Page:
Lenovo, Microsoft launch program to help schools prepare for e-learning


Posted at Jul 07 2020 04:24 PM


MANILA -- Lenovo has collaborated with Microsoft for a program that is designed to help schools in the Philippines transition to e-learning amid the COVID-19 pandemic.

Under the EdVision program, pioneer schools in the Philippines will be given free access to online resources, as well as complimentary or subsidized access to the latest education technologies. 

A number of partner schools will also be invited to join the EdVision Summit and receive a "classroom makeover" and subsidy for "smart classroom deployment and support in faculty education."

"Technology education is vital to securing the future careers of today's students, and the future economy of the Philippines. Students in school today will enter into careers that have yet to be imagined -- meaning that the fundamental structure of education is also 
changing," Lenovo Philippines president and general manager Michael Ngan said during a recent virtual briefing.

Microsoft Philippines country general manager Andres Ortola, for his part, said: "We've worked closely with academic institutions across the globe to quickly enable remote learning and now we're focused on enabling innovation and transformation to prepare them for what comes next."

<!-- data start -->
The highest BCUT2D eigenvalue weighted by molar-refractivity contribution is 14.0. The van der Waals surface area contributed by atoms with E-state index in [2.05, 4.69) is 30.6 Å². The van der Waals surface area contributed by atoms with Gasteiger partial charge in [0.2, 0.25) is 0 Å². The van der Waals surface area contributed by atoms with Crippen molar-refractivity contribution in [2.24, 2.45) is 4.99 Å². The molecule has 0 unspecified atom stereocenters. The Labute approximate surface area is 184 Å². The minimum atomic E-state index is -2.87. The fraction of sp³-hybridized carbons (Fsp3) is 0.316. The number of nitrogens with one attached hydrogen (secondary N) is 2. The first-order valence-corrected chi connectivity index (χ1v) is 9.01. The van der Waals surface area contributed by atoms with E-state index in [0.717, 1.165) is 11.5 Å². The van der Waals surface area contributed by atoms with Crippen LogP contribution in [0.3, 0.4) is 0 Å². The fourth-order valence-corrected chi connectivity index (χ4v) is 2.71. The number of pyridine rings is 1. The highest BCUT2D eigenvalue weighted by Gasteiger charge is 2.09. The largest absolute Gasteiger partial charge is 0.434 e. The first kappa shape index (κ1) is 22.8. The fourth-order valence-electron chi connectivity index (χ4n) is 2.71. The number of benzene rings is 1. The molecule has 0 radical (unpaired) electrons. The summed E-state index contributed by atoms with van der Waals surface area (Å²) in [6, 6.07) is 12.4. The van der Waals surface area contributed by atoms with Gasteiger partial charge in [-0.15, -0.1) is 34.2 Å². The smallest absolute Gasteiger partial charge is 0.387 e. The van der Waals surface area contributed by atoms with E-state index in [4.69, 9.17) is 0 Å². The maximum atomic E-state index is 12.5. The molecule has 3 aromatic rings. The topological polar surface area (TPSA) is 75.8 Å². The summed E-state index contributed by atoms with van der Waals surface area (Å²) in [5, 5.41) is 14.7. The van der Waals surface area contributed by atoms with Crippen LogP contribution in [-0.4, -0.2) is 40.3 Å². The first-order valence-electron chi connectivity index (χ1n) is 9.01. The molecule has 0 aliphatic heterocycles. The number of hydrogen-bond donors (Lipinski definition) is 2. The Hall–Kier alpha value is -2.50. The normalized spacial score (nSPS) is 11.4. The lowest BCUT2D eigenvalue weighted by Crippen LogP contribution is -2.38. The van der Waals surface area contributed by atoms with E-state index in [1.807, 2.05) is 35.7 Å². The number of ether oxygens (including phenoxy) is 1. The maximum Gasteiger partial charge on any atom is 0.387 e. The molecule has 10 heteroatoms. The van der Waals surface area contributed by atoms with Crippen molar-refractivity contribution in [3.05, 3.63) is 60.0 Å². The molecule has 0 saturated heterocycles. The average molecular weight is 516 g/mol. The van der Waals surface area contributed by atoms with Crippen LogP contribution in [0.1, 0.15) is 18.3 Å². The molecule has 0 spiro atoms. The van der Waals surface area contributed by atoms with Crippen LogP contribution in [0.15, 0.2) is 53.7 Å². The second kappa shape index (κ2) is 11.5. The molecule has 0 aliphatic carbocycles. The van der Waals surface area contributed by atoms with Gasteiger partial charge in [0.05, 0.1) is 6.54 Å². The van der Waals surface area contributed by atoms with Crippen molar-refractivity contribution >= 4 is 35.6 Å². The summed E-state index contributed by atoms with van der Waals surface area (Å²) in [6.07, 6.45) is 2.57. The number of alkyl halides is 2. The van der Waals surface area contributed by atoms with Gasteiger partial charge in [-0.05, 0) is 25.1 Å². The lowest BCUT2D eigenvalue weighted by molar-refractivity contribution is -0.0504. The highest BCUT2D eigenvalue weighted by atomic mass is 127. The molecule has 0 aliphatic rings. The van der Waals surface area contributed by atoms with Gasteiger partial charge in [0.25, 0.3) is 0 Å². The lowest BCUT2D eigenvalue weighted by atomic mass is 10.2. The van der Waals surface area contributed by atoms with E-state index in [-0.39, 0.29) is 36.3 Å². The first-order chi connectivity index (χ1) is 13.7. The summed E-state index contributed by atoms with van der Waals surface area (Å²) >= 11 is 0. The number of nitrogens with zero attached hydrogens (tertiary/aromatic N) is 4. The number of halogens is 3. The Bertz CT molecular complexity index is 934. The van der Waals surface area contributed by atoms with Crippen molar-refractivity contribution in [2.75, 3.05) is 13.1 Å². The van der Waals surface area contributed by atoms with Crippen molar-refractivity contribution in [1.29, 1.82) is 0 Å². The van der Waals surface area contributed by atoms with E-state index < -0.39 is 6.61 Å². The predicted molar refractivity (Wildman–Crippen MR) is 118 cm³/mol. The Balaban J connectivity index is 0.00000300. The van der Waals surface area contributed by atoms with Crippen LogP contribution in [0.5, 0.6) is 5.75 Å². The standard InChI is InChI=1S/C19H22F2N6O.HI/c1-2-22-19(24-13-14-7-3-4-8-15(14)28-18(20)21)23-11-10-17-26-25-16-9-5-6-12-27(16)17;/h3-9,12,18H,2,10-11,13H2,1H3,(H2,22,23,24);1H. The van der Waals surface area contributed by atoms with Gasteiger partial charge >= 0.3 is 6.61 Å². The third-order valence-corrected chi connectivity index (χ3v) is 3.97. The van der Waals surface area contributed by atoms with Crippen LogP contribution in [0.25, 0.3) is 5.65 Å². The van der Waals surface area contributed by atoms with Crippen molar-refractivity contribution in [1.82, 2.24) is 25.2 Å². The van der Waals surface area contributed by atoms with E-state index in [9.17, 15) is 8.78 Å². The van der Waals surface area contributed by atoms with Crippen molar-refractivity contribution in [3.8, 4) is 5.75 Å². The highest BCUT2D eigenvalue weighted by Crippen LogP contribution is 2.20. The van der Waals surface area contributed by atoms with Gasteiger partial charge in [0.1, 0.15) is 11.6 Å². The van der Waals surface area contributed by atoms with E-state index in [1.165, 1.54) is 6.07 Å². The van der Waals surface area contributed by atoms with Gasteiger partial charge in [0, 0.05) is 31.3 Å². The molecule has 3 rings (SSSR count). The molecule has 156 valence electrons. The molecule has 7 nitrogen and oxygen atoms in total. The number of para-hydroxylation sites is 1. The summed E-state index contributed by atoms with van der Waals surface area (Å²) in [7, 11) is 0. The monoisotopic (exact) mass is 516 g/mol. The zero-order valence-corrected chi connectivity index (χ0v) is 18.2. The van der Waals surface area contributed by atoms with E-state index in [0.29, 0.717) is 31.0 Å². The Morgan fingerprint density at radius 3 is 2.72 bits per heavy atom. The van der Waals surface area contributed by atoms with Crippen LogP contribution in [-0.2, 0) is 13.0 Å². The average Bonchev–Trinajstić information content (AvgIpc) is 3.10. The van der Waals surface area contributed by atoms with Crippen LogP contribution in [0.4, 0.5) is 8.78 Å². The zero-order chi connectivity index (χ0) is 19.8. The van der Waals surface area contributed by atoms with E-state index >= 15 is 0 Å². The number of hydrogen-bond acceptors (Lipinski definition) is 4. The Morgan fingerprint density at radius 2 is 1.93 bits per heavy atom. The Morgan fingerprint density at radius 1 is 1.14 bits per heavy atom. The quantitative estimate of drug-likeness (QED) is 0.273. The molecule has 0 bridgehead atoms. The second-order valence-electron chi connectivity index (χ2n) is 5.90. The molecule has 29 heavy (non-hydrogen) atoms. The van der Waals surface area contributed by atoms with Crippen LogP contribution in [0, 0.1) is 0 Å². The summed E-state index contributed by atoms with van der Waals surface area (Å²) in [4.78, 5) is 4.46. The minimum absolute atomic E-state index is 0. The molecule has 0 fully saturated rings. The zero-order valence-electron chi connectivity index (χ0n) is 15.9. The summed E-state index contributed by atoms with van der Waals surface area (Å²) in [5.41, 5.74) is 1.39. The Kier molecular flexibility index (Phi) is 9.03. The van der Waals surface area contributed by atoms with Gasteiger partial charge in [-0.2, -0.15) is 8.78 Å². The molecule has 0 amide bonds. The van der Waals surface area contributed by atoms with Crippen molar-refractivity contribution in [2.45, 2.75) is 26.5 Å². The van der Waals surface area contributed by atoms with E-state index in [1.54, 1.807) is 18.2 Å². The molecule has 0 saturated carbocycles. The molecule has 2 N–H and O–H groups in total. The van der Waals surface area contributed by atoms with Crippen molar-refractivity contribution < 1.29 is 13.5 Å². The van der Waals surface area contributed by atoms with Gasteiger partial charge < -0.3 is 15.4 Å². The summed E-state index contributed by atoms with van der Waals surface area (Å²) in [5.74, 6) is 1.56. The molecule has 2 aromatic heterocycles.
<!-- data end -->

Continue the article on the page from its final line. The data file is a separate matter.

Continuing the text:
"This partnership with Lenovo will power personalized learning that will empower the future members of the workforce with the skills and tools they will need to achieve more and succeed. We are investing in education now and for the future," he added. 

The EdVision program will begin in the Philippines, followed by Indonesia, Thailand, Hong Kong, Singapore, and Malaysia. 

When asked how schools are "selected" for the program, Ngan replied: "We really don't select schools. The EdVision program is open to all schools who are willing to partner with Lenovo."

Meanwhile, Lenovo Philippines has experienced a surge in sales for its products as work-from-home and online learning arrangements continue amid the novel coronavirus pandemic.

"The demand actually surged in the last couple of months, even before the announcement of the flexible learning by the Department of Education. We've actually seen the inquiries and the sales rising and I think the trend will continue," Ngan said, not giving exact figures.

"I think it's part of the new normal. Everybody, whether you're studying or working from home, all of our activities are being done online," he added.